Sailboat Racing. (14 Answers To Your Questions)


sailboat racing questions and answers featured image

When you go to the bay or look out over the lake sometimes you might find a lot of sailboats chasing each other across the water. Sailboat racing is a popular sport for many of us who love being out on the water. I’ve written this to answer some of the most common questions you might have about sailboat racing if you find it fascinating and your thinking of giving it a try.

I’ve been involved now since middle school and done a variety of racing from local small boat racing to college to distance racing on big boats. There is a lot to love about it from the adventure of being out on the water to the social nature and the teamwork involved.

Let’s get started by answering your questions regarding sailboat racing.

What is sailboat racing?

The first sailboats were thought to be made by the Egyptians around 3500 BC to speed up travel on the Nile River. It took until the 17th century for the first organized race to occur in the Netherlands.

Sailboat racing is as it sounds. Racing of 2 or more sailboats. As most people who sail know. A race occurs almost anytime you come across another boat out on the lake, bay or ocean and you inevitably want to see if you can go faster then that guy.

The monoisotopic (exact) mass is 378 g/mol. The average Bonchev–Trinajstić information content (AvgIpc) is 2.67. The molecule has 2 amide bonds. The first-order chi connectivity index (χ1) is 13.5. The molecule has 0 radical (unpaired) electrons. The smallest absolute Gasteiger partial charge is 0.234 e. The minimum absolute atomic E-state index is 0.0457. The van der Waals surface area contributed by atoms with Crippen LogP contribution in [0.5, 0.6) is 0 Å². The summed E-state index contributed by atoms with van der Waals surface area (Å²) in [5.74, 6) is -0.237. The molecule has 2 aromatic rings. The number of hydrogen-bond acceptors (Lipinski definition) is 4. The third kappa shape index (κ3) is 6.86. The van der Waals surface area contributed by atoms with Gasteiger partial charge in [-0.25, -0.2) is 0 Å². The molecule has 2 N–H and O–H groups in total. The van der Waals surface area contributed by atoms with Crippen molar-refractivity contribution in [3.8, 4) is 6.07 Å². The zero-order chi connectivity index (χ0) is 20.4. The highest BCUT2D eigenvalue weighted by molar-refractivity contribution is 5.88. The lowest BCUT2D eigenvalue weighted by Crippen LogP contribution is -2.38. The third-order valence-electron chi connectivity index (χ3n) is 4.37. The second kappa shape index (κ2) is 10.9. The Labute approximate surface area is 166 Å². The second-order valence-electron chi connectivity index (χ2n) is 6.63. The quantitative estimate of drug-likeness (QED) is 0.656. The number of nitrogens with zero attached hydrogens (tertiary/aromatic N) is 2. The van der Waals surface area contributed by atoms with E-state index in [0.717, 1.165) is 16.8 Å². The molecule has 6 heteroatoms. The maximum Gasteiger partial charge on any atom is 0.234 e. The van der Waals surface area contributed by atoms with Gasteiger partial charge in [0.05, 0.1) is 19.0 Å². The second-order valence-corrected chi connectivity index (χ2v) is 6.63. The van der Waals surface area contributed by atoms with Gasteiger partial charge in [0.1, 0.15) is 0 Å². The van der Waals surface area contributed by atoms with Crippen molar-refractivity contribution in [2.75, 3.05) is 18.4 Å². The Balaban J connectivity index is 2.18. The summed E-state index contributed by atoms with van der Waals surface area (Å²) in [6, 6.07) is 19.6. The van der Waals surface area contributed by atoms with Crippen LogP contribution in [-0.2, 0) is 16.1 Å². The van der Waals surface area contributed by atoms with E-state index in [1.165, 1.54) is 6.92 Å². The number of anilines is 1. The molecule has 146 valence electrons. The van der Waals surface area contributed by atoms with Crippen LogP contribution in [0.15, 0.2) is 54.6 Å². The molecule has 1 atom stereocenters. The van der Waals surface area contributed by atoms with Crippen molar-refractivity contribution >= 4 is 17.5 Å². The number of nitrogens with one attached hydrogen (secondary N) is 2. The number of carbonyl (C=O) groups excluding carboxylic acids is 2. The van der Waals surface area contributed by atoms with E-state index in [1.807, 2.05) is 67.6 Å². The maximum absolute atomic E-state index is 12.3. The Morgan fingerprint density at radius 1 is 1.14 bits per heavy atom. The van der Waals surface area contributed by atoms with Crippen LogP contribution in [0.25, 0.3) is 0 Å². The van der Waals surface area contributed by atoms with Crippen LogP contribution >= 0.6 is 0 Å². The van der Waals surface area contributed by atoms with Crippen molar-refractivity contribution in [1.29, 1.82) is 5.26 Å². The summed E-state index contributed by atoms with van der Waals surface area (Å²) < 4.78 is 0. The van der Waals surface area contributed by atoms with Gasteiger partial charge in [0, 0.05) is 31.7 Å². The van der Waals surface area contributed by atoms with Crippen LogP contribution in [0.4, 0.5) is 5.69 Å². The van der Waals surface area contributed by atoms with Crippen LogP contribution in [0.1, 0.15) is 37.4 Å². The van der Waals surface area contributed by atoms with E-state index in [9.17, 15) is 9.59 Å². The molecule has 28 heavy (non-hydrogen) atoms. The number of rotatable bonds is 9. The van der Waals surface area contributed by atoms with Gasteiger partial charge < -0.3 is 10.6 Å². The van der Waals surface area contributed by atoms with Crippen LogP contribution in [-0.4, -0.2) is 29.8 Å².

What is Yacht Racing?

Yacht racing is a fancy way of saying sailboat racing. It’s considered a yacht race whether it’s an 8 foot children’s boat or a 100 foot maxi yacht.

spinnaker start railing race

Is sailboat racing a sport?

Although sailing can have a reputation as being a stuffy old guy activity. Nothing could really be further from the truth. Racing sailboats can require a crew to be quite physically active to operate. On most boats, the sails are entirely controlled by hand.

There are currently 8 sailing events in the summer Olympic games. There are both men, women and coed events. To learn more click here.

F18 Catamarans racing downwind

Is sailboat racing dangerous?

Is sailboat racing dangerous? For the most part no. Like other sports and activities. You must take the proper precautions and use proper care.